1921 — Charles A. See, a Canadian chocolate sales representative, opens a small candy shop at 135 N. Western Ave. in Los Angeles with his wife, Florence, and his widowed mother, Mary See. (Mary’s is the face featured on the See’s boxes.) The trio sells candy made using recipes Mary developed while running a hotel with her family on Tremont Park Island in Ontario, Canada. Mary makes her candy in her Pasadena bungalow, and the brand’s signature black-and-white checkerboard design is inspired by her black-and-white home kitchen.
1925 — See’s Candies grows to include a dozen chocolate shops across California.
1928 — The company starts a motorcycle delivery service that hand-delivers chocolate around Los Angeles.
1931 — Charles opens the Mary See’s Sunlit Candy Studio chocolate shop and kitchen in Los Angeles. People watch the candy being made through large plate-glass windows.
1936 — Charles sets his sights on San Francisco. Within four years he opens 18 shops in the Bay Area.
1939 — See’s Candies hosts an exhibit at the 1939 World’s Fair in New York with a shop and a miniature candy kitchen.
1940 — A 15,000-square-foot candy kitchen opens at Market and Valencia in San Francisco. The public is invited to tour the building, and 8,000 people show up to the grand opening.
1942 — See’s Candies halts production during World War II due to rationing of ingredients such as cream, butter and sugar.
1949 — See’s participates in its first Rose Bowl Parade with a 15-foot Easter Bunny float.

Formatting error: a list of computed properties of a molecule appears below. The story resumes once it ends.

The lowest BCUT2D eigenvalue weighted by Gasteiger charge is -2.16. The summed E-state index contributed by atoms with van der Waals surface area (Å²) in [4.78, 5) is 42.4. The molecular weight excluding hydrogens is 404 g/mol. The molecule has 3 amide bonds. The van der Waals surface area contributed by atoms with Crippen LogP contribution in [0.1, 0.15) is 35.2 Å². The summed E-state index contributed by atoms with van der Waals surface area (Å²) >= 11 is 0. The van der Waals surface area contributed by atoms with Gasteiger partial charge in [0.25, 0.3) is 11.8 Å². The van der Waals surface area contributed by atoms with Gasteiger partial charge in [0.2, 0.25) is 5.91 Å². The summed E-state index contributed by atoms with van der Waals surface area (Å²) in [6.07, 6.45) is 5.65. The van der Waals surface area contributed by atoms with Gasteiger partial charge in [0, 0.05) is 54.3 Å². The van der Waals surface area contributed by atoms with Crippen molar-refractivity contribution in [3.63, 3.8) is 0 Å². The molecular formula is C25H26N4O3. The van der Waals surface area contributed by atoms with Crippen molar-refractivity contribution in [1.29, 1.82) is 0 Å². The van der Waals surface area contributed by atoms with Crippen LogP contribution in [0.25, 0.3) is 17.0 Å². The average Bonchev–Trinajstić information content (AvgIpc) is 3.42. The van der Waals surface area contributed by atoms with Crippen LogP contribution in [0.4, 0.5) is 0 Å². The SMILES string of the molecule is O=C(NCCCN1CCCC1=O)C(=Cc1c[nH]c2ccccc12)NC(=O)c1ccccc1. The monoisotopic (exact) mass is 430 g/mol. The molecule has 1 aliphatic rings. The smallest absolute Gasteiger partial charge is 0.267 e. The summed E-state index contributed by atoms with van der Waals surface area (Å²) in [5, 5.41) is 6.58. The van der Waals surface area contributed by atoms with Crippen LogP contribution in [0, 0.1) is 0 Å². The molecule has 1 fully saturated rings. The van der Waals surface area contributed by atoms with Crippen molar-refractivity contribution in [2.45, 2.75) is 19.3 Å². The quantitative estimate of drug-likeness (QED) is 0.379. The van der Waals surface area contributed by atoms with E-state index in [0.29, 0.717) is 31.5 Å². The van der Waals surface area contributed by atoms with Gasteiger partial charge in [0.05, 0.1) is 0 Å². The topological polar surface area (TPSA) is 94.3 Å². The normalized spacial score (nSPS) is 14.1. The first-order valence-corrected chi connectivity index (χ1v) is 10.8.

1952 — Lucille Ball and Vivian Vance visit the See’s candy kitchen on La Cienega Boulevard. The visit prompted the memorable “Job Switching” episode of “I Love Lucy.”
1959 — See’s starts using tanker trucks to transport its chocolate in liquid form from Burlingame to its production facilities.
1960 — By the late 1950s, the brand grows to include 124 shops and more than 1,000 employees. Over the next 10 years, the company develops a mail-order department that packs and ships candy.
1961 — The first shop outside California opens at a mall in Phoenix.
1972 — Warren Buffett and Charlie Munger buy the company and make it part of the Berkshire Hathaway conglomerate.
1976 — The first international shop opens in Hong Kong.
1985 — See’s launches truffles at all of its shops. A Dutch engineer, who was assigned a team to work on developing a truffle in 1982, tries more than 250 recipes before settling on a combination of chocolate, butter and heavy cream.
1995 — See’s rolls out a website with a full-service online store with worldwide shipping. Annually, the website gets 7.9 million visitors and makes 1.5 million shipments.
1998 — See’s opens a production facility in Burlingame that exclusively produces its lollipops and Little Pops.
2012 — Guinness World Records announces that a 7,000-plus-pound See’s chocolate lollipop is the largest in the world.
2020 — See’s Candies suspends production for a month and a half in the spring due to the COVID-19 pandemic, generating headlines nationwide. During the summer, the company halts production of some of its more labor-intensive pieces such as the bonbons but brings them back in early fall.
2021 — The company celebrates its centennial. Activities include the launch of a new limited-edition piece every month of 2021 and a What’s Your Sweet Idea contest that leaves the next See’s flavor up to a customer vote.